Taiwan’s repeat DUI offenders get ‘corpse cleaning’ as punishment

Repeat DUI offenders in Taiwan will get an unorthodox punishment by working in the morgue to help clean up corpses as part of their community service, the city’s latest move to curb its increasing and often deadly DUI cases, reports Taiwan’s United Daily News.

Taipei, the capital city of Taiwan

Taipei, the capital city of Taiwan

The new policy will be implemented as early as next month, according to the Taipei government.

Lin Meina, secretary general of the Taiwan Against Drunk Driving association, said giving these DUI offenders lectures had little effect in the past. Many Taiwanese are superstitious about ‘seeing death’, putting these offenders in a situation that deals with death directly, at least is a “core-shaking educational experience” to help prevent drunk driving in Taiwan.

In Taipei, out of 100 offenders caught driving under the influence of alcohol, 16 are repeat offenders, and a few have at least five prior convictions, the report said.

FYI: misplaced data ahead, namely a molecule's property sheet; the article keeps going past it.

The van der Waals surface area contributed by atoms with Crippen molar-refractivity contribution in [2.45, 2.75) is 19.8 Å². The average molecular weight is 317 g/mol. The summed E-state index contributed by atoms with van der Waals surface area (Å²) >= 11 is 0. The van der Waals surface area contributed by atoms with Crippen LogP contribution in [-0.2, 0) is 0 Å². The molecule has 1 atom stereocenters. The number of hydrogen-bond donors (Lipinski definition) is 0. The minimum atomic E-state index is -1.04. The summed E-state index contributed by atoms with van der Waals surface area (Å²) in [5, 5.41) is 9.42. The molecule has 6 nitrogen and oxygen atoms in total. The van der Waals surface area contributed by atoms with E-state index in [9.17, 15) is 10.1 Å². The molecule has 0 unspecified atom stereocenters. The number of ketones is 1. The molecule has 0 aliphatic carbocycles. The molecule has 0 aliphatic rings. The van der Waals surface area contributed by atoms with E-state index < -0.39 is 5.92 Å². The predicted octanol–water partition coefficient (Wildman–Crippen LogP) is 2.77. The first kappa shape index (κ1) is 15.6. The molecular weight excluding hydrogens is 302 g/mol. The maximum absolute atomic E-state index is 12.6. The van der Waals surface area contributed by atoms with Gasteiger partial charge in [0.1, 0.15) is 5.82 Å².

According to figures released by Taipei Police Bureau, there have been 23,751 DUI cases over the past 10 years, which comprises 16% of all cases that led to revoking of a driver’s license.

The government said it has reached an agreement with the city’s prosecution team. Offenders will be ordered to assist with cleaning duties in the morgue, but “won’t see the bodies directly,” the government said.

In addition to sending these repeat offenders to morgues, the city’s Directorate General of Highways also enlisted other punishments such as sending offenders down to a charity group called Genesis Social Welfare Foundation to visit patients in vegetative state, the report added.

Thailand also has similar penalties for DUI offenders, writes the Daily Telegraph.

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